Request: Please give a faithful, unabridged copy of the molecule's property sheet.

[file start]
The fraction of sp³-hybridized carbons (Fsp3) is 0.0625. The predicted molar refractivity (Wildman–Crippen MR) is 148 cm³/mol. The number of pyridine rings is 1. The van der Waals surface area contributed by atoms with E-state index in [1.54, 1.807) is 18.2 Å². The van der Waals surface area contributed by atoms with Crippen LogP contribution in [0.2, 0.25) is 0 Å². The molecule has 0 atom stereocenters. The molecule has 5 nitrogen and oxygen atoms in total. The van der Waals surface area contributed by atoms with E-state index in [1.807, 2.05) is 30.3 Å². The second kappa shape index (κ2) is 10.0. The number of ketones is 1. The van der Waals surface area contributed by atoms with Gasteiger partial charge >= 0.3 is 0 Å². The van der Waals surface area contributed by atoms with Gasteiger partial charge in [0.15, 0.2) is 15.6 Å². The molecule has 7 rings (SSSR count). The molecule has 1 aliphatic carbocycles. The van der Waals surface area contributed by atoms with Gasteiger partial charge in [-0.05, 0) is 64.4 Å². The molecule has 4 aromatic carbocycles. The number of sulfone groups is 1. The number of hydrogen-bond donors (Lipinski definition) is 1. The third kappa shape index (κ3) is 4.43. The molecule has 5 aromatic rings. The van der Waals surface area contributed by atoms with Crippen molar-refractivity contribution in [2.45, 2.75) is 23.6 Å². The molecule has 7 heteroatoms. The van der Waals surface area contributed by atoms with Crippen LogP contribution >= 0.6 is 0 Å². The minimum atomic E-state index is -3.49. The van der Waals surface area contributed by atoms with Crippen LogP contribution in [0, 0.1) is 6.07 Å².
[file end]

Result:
The fraction of sp³-hybridized carbons (Fsp3) is 0.0625. The predicted molar refractivity (Wildman–Crippen MR) is 148 cm³/mol. The number of pyridine rings is 1. The van der Waals surface area contributed by atoms with E-state index in [1.54, 1.807) is 18.2 Å². The van der Waals surface area contributed by atoms with Crippen LogP contribution in [0.2, 0.25) is 0 Å². The molecule has 0 atom stereocenters. The molecule has 5 nitrogen and oxygen atoms in total. The van der Waals surface area contributed by atoms with E-state index in [1.807, 2.05) is 30.3 Å². The second kappa shape index (κ2) is 10.0. The number of ketones is 1. The van der Waals surface area contributed by atoms with Gasteiger partial charge >= 0.3 is 0 Å². The van der Waals surface area contributed by atoms with Gasteiger partial charge in [0.15, 0.2) is 15.6 Å². The molecule has 7 rings (SSSR count). The molecule has 1 aliphatic carbocycles. The van der Waals surface area contributed by atoms with Gasteiger partial charge in [-0.05, 0) is 64.4 Å². The molecule has 4 aromatic carbocycles. The number of sulfone groups is 1. The number of hydrogen-bond donors (Lipinski definition) is 1. The third kappa shape index (κ3) is 4.43. The molecule has 5 aromatic rings. The van der Waals surface area contributed by atoms with Crippen molar-refractivity contribution in [2.45, 2.75) is 23.6 Å². The molecule has 7 heteroatoms. The van der Waals surface area contributed by atoms with Crippen LogP contribution >= 0.6 is 0 Å². The minimum atomic E-state index is -3.49. The van der Waals surface area contributed by atoms with Crippen LogP contribution in [0, 0.1) is 6.07 Å².